Wednesday, 13 February 2013

Another ADF Defector Joins The Bwendi

Bwendi Bugle

12th February 2313 Standard Reckoning

ADF Defector Welcomed Into Bwendi

News has reached us that another ADF defector has seen the light. Captain Melissa Ffortescue-Brown (32) of the ADF Air Force ditched the Froghopper spyplane that she was flying over Pyntagahl province in western Nova Ztumsia at 0400 on Tuesday, citing engine trouble, and landed near an abandoned mining camp. A Bwendi border patrol was fortunately on hand to offer assistance and we have been lucky enough to obtain some classified footage of the rescue.
A Bwendi border patrol takes up positions near Captain Ffortescue-Brown's crash site
Unfortunately, the ADF had despatched a section of the dreaded Burpa Regiment to drag her back to Albion. The Burpas are known for their ferocity and willingness to engage in close combat using their Plasma Cookery Cutters to sever the left big toe of every defeated enemy. The Burpas advanced on the Border Patrol's position, unaware of the cunningly laid ambush. As they dashed into sight a Bwendi fireteam opened up, seriously wounding two Burpas.
Captain Ffortescue-Brown looks on with horror as elite special forces from the dreaded Burpa Regiment advance on her position
The remaining Burpas quickly took cover and opened fire. Corporal Adelbert Nganges and his fireteam, who had opened fire first took the brunt of the enemy attack and two of their number were quickly rendered hors de combat by the Burpas. The fireteam all continued to lay down as much fire as they could, while Medical Officer Solange Makepiece quickly moved from her position with the command squad to tend to the wounded, before herself laying down as much fire as she could. However, it was not long before she too was hit by Burpa fire and the entire fireteam lay wounded at the edge of the woods. It was at this time that Private Fazila Katende was killed. Her family has been informed and she will be interred with full military honours. It is fortunate, given the ferocity of the Burpas, that she was the only fatality in this engagement.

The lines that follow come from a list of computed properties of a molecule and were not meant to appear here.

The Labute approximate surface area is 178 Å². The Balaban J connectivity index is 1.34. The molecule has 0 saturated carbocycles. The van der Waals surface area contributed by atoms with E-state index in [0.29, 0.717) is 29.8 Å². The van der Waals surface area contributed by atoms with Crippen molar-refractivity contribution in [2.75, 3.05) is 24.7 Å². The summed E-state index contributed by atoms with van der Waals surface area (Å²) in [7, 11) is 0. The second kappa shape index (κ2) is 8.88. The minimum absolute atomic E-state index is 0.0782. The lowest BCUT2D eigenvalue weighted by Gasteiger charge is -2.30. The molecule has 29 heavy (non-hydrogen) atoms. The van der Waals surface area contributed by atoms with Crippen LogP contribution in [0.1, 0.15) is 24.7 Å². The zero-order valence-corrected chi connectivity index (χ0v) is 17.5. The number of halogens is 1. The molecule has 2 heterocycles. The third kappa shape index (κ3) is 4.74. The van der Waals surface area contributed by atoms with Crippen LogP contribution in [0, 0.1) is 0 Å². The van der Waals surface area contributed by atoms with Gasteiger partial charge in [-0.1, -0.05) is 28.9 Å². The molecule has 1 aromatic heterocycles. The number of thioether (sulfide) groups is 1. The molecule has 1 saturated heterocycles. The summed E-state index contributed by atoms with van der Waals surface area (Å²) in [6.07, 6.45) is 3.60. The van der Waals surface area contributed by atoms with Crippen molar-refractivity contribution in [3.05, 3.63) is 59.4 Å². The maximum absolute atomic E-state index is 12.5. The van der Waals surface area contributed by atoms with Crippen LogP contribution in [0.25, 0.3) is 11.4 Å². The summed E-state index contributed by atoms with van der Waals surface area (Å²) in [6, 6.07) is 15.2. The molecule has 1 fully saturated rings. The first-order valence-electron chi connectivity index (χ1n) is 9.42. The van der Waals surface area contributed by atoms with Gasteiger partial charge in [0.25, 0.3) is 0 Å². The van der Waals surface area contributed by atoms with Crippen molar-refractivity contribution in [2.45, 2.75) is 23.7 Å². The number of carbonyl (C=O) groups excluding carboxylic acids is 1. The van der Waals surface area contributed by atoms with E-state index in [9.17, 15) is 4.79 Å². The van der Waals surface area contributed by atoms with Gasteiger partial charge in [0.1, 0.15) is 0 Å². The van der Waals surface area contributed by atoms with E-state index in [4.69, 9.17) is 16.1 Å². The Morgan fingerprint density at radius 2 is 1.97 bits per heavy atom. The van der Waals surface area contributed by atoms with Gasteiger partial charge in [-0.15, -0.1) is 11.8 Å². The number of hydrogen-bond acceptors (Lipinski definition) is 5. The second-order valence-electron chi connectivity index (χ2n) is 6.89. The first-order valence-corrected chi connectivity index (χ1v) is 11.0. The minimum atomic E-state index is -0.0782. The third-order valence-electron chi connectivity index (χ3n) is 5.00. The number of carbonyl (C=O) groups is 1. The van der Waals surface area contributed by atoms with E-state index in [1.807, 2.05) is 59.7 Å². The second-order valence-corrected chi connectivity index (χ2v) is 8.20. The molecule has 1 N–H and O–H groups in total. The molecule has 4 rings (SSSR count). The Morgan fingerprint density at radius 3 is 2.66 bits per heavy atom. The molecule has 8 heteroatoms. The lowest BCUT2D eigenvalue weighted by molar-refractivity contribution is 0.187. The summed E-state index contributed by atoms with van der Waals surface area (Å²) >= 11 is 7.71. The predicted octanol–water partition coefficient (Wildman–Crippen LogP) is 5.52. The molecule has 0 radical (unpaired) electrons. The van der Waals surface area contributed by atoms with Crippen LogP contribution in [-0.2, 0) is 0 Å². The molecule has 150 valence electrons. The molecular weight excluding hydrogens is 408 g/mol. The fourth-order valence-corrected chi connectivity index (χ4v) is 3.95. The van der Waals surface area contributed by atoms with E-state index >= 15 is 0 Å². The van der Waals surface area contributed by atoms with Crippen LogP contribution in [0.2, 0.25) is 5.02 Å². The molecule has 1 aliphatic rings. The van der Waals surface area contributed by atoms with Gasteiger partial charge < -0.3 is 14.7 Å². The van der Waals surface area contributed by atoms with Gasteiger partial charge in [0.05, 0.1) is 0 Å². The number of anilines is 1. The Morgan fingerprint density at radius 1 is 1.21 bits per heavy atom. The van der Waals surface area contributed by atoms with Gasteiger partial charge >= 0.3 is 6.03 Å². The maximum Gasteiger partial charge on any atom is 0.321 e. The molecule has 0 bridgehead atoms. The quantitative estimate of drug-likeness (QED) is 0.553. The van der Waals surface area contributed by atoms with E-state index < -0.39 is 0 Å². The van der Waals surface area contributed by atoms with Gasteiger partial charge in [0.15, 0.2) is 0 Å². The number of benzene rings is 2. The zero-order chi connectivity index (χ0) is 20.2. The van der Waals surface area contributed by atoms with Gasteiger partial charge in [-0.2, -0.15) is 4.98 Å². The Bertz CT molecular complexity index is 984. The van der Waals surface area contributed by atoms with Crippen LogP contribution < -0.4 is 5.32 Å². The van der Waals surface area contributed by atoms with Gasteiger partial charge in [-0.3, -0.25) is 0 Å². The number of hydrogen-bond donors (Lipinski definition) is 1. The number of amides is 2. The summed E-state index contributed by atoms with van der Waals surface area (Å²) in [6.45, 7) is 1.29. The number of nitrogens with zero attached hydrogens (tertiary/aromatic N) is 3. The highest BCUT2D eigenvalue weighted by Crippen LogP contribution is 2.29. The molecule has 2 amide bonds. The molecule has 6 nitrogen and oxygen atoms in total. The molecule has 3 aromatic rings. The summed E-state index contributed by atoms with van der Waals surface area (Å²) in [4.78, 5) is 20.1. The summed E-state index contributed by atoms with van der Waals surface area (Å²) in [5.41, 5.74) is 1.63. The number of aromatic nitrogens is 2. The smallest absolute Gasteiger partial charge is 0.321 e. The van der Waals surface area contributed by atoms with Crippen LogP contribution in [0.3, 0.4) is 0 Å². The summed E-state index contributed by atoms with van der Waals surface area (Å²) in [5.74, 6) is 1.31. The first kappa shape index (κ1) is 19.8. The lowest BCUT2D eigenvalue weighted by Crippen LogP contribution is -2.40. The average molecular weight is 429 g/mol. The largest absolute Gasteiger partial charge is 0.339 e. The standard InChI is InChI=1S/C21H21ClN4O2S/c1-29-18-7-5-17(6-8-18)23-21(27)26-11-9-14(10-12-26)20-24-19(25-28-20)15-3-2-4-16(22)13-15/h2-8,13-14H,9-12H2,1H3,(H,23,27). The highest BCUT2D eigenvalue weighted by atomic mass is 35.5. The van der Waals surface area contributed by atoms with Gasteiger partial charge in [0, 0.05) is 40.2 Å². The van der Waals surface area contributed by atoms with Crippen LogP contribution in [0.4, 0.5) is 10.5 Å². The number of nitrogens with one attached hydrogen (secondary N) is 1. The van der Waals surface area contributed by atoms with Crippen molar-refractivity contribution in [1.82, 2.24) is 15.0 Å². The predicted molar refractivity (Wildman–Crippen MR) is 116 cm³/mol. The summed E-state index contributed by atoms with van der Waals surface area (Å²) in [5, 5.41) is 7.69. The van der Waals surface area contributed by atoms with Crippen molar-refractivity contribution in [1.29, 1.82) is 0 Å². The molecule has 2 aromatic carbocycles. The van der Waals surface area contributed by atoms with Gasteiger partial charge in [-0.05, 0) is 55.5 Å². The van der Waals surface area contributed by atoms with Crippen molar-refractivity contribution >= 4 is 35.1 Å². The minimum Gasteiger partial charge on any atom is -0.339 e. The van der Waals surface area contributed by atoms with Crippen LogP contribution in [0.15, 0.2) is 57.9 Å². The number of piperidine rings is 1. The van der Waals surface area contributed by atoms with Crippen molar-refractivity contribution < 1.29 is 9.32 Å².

The Burpas fall into a cunningly laid Bwendi ambush
As the Burpas advanced, the other fireteams of the Border Patrol joined the action and Corporal Wivine Ndungia's fireteam was also all wounded. Fortunately, the strength of morale of the Bwendi Border Patrol was sufficient to the task. The Burpas answered fire with fire and only realised too late that the Border Patrol's goal was to delay them until elements of the 102nd Armoured Infantry, who were luckily engaged in manoeuvres close by, could reinforce them. As a result of their heroic sacrifice, the BBP troopers enabled plucky Captain Ffortescue-Brown to reach freedom and about half of the Burpas were captured.

Captain Ffortescue-Brown has agreed to appear on a 'This Evening with Tarquin McDoenall' tonight at 1900 hours, when she will relate the full horrors of her life in Albion and her service with the ADF.

Closing remarks

We have been promising ourselves more time spent learning and playing Tomorrow's War, so last night we set up the Lost & Found scenario from the rulebook. It involves a pilot figure as an objective. The scenario, as written, sees an elite US Marine force (the Burpas in our game) with better equipment but fewer numbers trying to get to the pilot and escort her from the table within eight turns. The DPRG force (Bwendi in our game) is lower tech and lower quality, but has more figures and gets to set up in ambush, so it must time its ambushes correctly to take out the USMC. Time is limited, so the USMC player must advance quickly and cannot afford to spend ages getting into a firefight. Fortunately for me, Steve preferred to shoot rather than move, which meant that I was able to delay him long enough that he could not get the pilot off the table, although he did eventually actually make contact with her. I was lucky in this scenario, because Steve's dice rolling was phenomenally good all round, and it was only his lack of focus on the objective that gave me the win. He killed one of my troops and wounded about half of the rest. I wounded two of his troops.

The good